Russia’s threat to NATO

  • Wednesday, August 6, 2014 6:55pm
  • Opinion

NATO’s promise of collective security rests on the notion that aggression against one member of the Atlantic alliance triggers a response from all. Yet Russia’s swift, stealthy operation to annex Crimea and destabilize eastern Ukraine has cast doubt on the alliance’s capacity to fulfill that promise. What can NATO realistically do if Vladimir Putin sets his sights on the Baltic states?

The latest warning comes in a new report by the Defense Committee of the U.K. House of Commons. The report surveys NATO’s widening conventional capability gap with Russia, highlights the Kremlin’s aggressive nuclear posture and points to the doctrinal limitations that could hamstring a response to the next round of aggression.

Its stark conclusion: “NATO is currently not well-prepared for a Russian threat against a NATO Member State.” Case in point: The British Army now fields a grand total of 156 main battle tanks, amounting to a single regiment. Russia has more than 2,800 active main battle tanks, according to a 2013 study by the International Institute for Strategic Studies. The committee notes that the Kremlin has unveiled an ambitious plan to expand and modernize Russia’s conventional forces, with the aim to increase the proportion of conventional assets classed as “modern” to 70 percent by 2020, up from 10% in 2012.

Then there is Russia’s bold nuclear-force posture. “Russia sees its strategic nuclear forces as a key deterrent to potential Western intervention or belated response to Russian aggression,” the committee notes. “Russia dedicates a third of its Defense budget to them.” Moscow has at least twice since 2009 simulated nuclear strikes, including one targeting Warsaw. By contrast, the Obama Administration earlier this year announced plans for sharp, and unilateral, cuts to the U.S. strategic force well ahead of the 2018 deadline set by the New Start treaty.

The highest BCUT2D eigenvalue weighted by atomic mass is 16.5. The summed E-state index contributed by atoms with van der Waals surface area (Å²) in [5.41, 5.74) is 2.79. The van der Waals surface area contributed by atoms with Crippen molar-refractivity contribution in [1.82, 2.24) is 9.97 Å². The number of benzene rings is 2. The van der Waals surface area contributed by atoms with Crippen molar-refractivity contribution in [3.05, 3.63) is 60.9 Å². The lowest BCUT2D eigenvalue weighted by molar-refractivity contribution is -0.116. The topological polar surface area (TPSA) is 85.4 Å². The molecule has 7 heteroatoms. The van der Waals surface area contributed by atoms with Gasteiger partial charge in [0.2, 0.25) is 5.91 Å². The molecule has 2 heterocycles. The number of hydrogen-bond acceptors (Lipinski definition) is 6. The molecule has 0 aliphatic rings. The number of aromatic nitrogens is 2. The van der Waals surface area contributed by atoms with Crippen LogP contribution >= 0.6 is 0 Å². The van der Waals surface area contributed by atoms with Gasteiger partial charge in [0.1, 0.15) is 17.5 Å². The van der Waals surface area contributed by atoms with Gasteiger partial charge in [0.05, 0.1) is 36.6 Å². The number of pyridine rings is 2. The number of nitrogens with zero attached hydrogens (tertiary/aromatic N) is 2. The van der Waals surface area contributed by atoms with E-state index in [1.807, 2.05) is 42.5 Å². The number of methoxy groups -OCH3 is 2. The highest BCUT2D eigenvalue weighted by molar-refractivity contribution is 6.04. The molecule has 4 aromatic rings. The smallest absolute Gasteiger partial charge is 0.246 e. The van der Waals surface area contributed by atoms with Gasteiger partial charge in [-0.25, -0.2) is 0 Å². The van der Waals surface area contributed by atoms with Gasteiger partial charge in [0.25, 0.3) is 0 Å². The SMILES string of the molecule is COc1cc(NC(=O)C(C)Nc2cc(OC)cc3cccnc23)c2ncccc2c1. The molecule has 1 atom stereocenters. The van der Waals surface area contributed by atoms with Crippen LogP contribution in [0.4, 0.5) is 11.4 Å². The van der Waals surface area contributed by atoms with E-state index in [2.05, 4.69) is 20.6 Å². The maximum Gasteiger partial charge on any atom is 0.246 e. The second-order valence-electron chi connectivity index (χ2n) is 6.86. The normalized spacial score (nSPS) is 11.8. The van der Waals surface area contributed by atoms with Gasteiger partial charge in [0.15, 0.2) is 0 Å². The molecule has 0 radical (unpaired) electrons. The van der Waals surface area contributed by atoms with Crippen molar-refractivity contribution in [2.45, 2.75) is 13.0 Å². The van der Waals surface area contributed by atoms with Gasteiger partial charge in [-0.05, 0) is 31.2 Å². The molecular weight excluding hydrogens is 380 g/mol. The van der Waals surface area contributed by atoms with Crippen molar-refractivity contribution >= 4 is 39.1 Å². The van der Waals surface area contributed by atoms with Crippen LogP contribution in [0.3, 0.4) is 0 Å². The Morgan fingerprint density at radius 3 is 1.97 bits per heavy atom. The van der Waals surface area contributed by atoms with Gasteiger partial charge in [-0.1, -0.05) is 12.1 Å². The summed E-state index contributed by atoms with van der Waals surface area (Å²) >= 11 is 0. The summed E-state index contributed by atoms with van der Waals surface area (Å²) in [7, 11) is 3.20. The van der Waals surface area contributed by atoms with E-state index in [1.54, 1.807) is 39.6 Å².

The committee’s most important findings relate to outdated doctrines that could prevent the alliance from keeping pace with Moscow’s sophisticated, evolving strategy. A linchpin of Russian strategy is what the committee calls “ambiguous warfare.” As one Russian defense theorist puts it, ambiguous warfare involves using irregular forces, cyberattacks and information warfare to “neutralize adversary actions without resorting to weapons (through indirect actions), by exercising information superiority.”

The trouble ambiguous warfare poses to NATO is that the alliance’s collective-defense obligations, and the strategic doctrines pinned to them, call for responding to “armed” assaults. But Russian aggression against, say, Lithuania may not look like an outright assault. The Kremlin is more likely to use Russian-language media to agitate the country’s ethnic-Russian population while debilitating basic state functions through cyberattacks and the deployment of irregular commandos.